If your bite is really big and itchy and you are really uncomfortable, then you can always call your doctor and ask them about a prescription cream that is stronger.
“It can help soothe the area, and because it has antibacterial properties, it can even prevent the bite from becoming infected,” says Dr. Jaliman. “It won’t do as much for the itching as other home remedies, however.”
You can put a swab of the sweet stuff on the bite several times a day. Just don’t do it before you go outside as the honey itself may attract more bugs.
A tea bag soaked in cold water has properties similar to ice: it helps reduce inflammation and numb the area of skin, says Dr. Jaliman.
But the tea bag itself also contains substances, so-called tannins, which have an anti-inflammatory effect, she notes. Use black tea, which has the most tannins in it.
Apply to the bite like an ice pack for 10 minutes, then reapply if necessary.
This simple home remedy also relieves inflammation and itching, says Dr. Jaliman.
While there hasn’t been any research directly looking at oatmeal and insect bites, a 2015 study in the Journal of Drug Dermatology found that an oatmeal-based lotion relieved drought-related itching on women’s legs after about two weeks.
You can add ground oatmeal to a bath or buy a pre-made version at the drug store, such as. B. Aveeno Soothing Spa Treatment.
It’s known as a sunburn pacifier, but aloe can also help with inflammation, redness, and cooling of the area, says Dr. Jaliman, which makes the itching much more bearable.
You can buy the gel in almost any drugstore and apply it several times a day.
Keep your aloe vera gel in the refrigerator instead of your medicine cabinet, as the common cold itself also helps relieve itching, notes Dr. Jaliman.
What about these bug bite suction devices?
These devices – like the Bug Bite Thing that claims to suck up all of the venom from insect bites – are all the rage on Amazon, but there’s no good scientific evidence that they work.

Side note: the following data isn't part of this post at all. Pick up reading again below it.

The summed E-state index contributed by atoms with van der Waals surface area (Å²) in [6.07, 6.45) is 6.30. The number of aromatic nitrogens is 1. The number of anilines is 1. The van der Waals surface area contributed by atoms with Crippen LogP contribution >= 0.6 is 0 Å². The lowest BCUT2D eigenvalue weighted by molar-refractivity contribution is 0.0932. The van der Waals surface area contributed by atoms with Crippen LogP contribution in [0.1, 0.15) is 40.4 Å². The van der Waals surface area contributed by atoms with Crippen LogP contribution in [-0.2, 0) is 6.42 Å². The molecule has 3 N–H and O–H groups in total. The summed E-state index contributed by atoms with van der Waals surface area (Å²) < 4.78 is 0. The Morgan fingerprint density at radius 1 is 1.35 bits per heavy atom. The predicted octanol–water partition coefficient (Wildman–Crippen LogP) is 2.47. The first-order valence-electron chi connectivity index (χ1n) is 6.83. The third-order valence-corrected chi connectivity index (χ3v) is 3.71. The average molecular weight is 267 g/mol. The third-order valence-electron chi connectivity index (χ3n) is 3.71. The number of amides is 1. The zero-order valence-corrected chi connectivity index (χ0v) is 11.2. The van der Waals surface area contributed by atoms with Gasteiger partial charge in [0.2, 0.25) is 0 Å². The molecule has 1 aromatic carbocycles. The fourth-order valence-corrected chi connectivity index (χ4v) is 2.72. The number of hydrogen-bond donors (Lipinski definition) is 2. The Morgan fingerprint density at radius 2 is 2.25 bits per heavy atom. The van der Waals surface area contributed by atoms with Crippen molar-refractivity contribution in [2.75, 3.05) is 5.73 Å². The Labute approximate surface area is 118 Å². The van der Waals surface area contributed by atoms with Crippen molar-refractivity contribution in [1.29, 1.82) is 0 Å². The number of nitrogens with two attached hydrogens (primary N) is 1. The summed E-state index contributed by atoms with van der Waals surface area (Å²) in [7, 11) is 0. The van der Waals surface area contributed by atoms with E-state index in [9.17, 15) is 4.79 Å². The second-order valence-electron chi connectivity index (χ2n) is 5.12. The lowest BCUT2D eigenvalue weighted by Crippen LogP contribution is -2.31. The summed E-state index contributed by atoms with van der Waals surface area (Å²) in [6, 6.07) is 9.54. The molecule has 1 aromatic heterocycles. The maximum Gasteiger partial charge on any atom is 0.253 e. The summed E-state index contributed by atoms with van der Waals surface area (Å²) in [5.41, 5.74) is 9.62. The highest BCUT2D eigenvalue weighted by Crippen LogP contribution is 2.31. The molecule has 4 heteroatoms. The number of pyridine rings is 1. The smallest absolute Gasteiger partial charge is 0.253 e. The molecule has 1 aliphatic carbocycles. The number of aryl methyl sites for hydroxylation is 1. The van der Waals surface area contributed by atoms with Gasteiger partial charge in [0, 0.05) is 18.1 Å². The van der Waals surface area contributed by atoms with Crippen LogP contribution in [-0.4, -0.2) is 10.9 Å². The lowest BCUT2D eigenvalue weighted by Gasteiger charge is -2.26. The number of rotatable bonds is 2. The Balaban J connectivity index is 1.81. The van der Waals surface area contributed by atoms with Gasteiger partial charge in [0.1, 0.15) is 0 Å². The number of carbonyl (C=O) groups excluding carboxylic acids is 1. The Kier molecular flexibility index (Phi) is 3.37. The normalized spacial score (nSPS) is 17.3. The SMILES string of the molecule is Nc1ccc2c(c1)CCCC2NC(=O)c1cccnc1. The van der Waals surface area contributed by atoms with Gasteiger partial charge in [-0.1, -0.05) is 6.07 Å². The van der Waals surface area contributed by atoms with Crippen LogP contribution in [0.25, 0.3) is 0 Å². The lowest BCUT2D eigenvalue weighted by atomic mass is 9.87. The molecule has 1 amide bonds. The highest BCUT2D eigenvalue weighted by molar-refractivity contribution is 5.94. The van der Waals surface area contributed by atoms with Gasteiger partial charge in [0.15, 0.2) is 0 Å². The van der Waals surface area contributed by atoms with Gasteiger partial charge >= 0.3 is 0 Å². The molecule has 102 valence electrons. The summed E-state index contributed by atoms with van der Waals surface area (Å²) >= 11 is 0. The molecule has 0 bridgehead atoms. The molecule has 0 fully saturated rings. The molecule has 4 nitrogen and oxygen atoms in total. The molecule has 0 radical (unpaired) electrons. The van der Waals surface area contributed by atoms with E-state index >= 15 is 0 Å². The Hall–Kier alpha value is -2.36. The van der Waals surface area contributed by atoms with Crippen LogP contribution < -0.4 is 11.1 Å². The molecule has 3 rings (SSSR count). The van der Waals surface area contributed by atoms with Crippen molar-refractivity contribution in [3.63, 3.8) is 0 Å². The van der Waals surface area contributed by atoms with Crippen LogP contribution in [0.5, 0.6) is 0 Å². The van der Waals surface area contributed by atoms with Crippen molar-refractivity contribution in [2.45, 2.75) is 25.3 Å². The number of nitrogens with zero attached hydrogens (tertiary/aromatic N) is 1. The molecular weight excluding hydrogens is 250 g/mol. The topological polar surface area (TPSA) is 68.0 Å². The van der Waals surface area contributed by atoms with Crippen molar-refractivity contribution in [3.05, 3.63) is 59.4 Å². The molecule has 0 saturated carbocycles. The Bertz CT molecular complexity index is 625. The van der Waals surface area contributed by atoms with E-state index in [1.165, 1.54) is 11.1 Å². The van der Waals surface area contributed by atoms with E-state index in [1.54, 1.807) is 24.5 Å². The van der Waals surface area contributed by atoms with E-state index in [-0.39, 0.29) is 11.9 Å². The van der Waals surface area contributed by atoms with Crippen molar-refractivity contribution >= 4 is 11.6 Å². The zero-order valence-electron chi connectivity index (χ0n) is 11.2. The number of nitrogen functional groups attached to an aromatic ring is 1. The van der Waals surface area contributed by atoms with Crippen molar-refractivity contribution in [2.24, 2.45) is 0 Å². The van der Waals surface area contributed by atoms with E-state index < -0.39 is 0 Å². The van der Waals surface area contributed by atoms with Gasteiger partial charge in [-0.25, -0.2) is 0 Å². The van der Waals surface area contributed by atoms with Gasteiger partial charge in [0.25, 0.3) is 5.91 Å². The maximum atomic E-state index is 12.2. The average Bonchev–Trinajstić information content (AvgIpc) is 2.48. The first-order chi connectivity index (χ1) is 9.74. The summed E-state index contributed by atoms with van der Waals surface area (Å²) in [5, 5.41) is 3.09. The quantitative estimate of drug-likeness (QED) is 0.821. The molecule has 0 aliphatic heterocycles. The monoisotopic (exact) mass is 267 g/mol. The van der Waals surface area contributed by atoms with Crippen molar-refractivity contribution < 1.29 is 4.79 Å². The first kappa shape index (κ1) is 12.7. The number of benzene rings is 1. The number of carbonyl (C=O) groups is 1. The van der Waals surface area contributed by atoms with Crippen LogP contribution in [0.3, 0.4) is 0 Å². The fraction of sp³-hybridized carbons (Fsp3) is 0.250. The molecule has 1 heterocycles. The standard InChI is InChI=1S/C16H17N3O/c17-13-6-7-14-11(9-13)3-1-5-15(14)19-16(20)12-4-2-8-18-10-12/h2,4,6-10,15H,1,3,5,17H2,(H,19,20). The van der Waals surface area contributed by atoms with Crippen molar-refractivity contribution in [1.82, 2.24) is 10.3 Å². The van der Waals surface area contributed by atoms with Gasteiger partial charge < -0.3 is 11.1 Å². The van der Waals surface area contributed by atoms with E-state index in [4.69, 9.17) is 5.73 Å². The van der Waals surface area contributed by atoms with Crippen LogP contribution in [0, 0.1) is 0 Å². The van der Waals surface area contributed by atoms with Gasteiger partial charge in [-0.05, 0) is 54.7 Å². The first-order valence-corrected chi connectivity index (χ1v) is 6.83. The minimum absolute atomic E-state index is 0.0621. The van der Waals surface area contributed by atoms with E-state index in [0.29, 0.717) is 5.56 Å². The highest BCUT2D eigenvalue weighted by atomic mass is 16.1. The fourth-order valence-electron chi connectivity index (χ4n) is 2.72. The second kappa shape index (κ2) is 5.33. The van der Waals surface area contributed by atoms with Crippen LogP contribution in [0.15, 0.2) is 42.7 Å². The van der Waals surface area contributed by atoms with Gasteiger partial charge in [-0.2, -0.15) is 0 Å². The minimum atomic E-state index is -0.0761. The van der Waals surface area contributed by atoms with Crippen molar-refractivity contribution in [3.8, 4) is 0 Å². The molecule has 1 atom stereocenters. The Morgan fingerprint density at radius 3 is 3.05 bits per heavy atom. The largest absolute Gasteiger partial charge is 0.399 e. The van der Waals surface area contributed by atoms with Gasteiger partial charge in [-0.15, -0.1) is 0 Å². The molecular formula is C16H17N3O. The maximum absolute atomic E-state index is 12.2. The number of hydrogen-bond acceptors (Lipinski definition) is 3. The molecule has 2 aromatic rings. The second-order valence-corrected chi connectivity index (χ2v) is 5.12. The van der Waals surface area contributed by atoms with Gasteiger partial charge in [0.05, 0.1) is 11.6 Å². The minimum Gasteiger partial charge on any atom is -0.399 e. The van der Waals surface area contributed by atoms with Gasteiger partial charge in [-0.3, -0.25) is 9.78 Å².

While some users swear by it, the reason they can temporarily relieve itching seems to be because the suction increases blood flow to the area, which helps reduce inflammation, emphasizes Dr. McGrath.
They can’t do any harm, but neither may they be worth the $ 10 to spend on them.
How about you hit yourself?
You may have heard that clapping on a mosquito bite can stop the itching, and there is some truth to it: “Tapping the itchy area disrupts the nerves that send signals to the brain that allow you to feeling the itch, “explains Dr Jaliman.
The problem, she notes, is that it only takes a few seconds, so it only works if you’re willing to beat yourself up over and over again. It’s probably easier to just apply some calamine lotion and end the day.
Most mosquito bites can be safely treated at home, but sometimes you need to see a doctor, says Dr. McGrath. The two most important are:
1. You have a severe allergic reaction. If you notice any swelling beyond the insect bite, e.g. B. on your face, eyes, lips, tongue or throat, or find that you have difficulty breathing or swallowing, call 911, says Dr. McGrath, as this could indicate a very serious allergy, answer.
2. The bite becomes infected.This can happen if you scratch it, which is why finding ways to stop the itching is so important, notes Dr. McGrath. The signs include a fever, sudden redness or warmth, and a red streak spreading from the bite.